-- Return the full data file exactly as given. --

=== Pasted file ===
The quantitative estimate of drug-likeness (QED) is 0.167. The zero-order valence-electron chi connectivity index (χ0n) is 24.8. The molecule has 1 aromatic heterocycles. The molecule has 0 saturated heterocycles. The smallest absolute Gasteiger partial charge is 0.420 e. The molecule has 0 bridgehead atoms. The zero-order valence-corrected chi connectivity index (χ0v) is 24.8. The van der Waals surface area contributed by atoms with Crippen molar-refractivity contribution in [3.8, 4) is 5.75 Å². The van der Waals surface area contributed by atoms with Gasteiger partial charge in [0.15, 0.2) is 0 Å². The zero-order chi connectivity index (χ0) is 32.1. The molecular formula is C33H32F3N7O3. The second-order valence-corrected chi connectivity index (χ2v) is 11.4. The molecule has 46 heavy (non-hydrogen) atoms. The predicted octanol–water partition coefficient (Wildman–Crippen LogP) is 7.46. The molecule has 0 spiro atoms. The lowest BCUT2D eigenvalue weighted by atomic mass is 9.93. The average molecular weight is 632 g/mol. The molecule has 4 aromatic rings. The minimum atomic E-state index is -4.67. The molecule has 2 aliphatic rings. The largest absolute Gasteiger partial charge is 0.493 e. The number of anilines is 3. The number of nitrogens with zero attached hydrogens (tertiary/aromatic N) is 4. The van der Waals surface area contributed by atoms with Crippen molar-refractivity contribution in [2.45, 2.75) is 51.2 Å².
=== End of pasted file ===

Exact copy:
The quantitative estimate of drug-likeness (QED) is 0.167. The zero-order valence-electron chi connectivity index (χ0n) is 24.8. The molecule has 1 aromatic heterocycles. The molecule has 0 saturated heterocycles. The smallest absolute Gasteiger partial charge is 0.420 e. The molecule has 0 bridgehead atoms. The zero-order valence-corrected chi connectivity index (χ0v) is 24.8. The van der Waals surface area contributed by atoms with Crippen molar-refractivity contribution in [3.8, 4) is 5.75 Å². The van der Waals surface area contributed by atoms with Gasteiger partial charge in [0.15, 0.2) is 0 Å². The zero-order chi connectivity index (χ0) is 32.1. The molecular formula is C33H32F3N7O3. The second-order valence-corrected chi connectivity index (χ2v) is 11.4. The molecule has 46 heavy (non-hydrogen) atoms. The predicted octanol–water partition coefficient (Wildman–Crippen LogP) is 7.46. The molecule has 0 spiro atoms. The lowest BCUT2D eigenvalue weighted by atomic mass is 9.93. The average molecular weight is 632 g/mol. The molecule has 4 aromatic rings. The minimum atomic E-state index is -4.67. The molecule has 2 aliphatic rings. The largest absolute Gasteiger partial charge is 0.493 e. The number of anilines is 3. The number of nitrogens with zero attached hydrogens (tertiary/aromatic N) is 4. The van der Waals surface area contributed by atoms with Crippen molar-refractivity contribution in [2.45, 2.75) is 51.2 Å².